Underwater drones are reducing the effort and cost of mapping sludge build-up in wastewater treatment lagoons, helping to ensure their treatment efficiency. Read this case study to learn more.
Sustainable Development Goals:
Goal 6: Clean water and sanitation
Goal 9: Industry, innovation and infrastructure
Lagoon-based wastewater treatment plants, such as our Western Treatment Plant, provide a relatively low-cost way to treat wastewater.
The recycled water they produce is vital for valuable agricultural industries during drought, as well as reducing the demand on potable water supplies. But over time, sludge build-up in wastewater lagoons reduces their treatment efficiency.
To de-sludge a lagoon, we must first determine how much sludge has accumulated and where. However, the large-scale lagoon systems at the Western Treatment Plant make this difficult – the largest lagoon is over 1 million square metres. Traditionally, methods to measure sludge height have been low resolution and labour intensive, such as using a boat and a graduated pole.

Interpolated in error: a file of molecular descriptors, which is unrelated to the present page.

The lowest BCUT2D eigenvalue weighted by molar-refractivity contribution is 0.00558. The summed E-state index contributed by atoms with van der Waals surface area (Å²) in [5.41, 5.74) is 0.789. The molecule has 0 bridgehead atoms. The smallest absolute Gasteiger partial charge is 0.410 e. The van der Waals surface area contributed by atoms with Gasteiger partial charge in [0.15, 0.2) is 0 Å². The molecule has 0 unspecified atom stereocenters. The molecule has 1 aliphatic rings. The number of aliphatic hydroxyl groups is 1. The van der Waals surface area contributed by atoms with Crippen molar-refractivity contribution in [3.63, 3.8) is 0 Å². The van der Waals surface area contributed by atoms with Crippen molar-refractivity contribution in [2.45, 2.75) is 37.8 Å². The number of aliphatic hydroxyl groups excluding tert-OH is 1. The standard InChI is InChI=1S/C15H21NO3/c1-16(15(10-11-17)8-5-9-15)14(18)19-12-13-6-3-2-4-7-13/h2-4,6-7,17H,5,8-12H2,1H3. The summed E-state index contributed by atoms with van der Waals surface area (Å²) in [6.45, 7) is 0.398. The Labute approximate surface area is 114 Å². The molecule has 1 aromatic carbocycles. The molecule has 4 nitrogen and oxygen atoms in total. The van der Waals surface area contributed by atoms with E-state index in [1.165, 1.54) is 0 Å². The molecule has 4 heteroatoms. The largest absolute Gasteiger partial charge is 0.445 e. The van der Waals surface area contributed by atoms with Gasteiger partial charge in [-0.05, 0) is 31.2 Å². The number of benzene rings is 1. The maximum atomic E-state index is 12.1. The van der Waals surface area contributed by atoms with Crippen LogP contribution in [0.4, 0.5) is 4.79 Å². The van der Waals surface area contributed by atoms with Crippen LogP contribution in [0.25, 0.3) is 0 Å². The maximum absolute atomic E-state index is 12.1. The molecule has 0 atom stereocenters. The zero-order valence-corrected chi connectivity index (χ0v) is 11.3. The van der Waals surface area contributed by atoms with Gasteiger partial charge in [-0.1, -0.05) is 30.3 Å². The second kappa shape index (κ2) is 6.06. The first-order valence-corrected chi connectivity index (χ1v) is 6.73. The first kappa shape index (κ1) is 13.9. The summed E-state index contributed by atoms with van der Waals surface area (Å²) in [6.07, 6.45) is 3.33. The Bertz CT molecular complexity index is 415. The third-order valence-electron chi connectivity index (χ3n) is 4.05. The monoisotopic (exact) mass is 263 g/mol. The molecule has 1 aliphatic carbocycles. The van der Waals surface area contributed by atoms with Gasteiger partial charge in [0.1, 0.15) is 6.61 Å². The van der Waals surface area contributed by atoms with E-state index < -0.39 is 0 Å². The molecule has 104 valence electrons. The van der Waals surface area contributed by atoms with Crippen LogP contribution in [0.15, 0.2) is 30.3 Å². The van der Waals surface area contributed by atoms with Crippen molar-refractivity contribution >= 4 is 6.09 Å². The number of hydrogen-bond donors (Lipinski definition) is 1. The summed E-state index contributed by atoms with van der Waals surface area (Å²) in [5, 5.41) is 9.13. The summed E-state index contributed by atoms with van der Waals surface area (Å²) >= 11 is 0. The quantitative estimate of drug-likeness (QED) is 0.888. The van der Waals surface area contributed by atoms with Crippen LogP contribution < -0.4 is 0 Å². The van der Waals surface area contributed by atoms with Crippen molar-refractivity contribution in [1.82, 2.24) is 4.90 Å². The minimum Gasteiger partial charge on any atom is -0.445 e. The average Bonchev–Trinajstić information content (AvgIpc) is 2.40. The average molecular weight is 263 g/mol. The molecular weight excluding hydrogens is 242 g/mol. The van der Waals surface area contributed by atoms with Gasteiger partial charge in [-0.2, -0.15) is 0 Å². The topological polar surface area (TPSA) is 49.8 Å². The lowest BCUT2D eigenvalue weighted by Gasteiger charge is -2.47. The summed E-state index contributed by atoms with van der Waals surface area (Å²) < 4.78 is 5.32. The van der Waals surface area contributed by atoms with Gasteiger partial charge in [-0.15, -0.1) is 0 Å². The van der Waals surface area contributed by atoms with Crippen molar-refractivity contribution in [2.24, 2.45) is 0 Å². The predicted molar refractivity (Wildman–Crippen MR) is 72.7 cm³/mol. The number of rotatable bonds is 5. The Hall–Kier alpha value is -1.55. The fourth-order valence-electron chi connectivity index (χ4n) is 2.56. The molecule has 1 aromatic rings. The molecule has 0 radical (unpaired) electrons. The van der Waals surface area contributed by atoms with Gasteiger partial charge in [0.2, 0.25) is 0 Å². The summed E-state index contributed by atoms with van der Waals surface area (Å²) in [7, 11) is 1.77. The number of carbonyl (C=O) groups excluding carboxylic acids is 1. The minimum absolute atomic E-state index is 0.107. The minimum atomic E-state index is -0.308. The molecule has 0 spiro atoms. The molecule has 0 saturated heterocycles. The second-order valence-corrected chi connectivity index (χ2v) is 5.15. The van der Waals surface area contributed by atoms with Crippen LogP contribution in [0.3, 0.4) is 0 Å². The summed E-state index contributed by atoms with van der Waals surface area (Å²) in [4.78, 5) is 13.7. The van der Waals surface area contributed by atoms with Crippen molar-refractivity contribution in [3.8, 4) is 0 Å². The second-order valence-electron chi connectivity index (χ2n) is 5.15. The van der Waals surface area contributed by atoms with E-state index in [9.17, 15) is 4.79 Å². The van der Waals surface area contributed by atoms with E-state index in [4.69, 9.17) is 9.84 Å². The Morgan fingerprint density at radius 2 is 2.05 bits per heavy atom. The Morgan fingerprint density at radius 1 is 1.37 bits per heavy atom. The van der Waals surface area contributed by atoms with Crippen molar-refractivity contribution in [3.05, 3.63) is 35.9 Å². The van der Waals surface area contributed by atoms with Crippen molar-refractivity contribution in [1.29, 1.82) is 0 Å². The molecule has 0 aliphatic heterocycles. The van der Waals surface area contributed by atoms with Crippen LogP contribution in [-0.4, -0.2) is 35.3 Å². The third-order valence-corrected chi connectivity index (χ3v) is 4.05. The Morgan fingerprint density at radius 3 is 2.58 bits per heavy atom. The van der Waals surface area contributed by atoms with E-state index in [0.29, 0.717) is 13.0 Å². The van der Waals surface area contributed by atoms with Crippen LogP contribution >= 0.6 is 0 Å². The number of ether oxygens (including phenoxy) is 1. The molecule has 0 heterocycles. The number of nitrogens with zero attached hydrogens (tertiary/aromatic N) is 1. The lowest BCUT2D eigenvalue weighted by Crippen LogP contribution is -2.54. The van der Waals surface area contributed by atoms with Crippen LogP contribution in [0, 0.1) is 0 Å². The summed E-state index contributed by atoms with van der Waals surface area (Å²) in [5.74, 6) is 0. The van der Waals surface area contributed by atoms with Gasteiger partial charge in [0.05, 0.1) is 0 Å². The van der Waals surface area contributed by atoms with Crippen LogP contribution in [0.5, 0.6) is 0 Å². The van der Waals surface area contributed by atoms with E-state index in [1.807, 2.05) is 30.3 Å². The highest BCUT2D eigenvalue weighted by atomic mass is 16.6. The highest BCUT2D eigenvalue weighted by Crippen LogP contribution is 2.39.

Recognising an opportunity to automate the process and generate high-resolution sludge mapping data, we partnered with the University of Western Australia to co-fund the development of remote-operated vehicle bathymetry mapping technology and its associated software. (Bathymetry is the measurement water depth in oceans, seas or lakes.)
To date, we have mapped sludge bathymetry of 13 large Western Treatment Plant lagoons – including nine of the 10 ponds that produce recycled water for the Werribee Irrigation District. This work is ongoing, with plans to complete mapping of the plant’s remaining lagoons during 2020 and 2021.
These results are helping to prioritise ponds for de-sludging, and helping ensure recycled water meets quality targets.
The University of Western Australia is now exploring ways to optimise this technology to further reduce the time and cost of lagoon sludge mapping.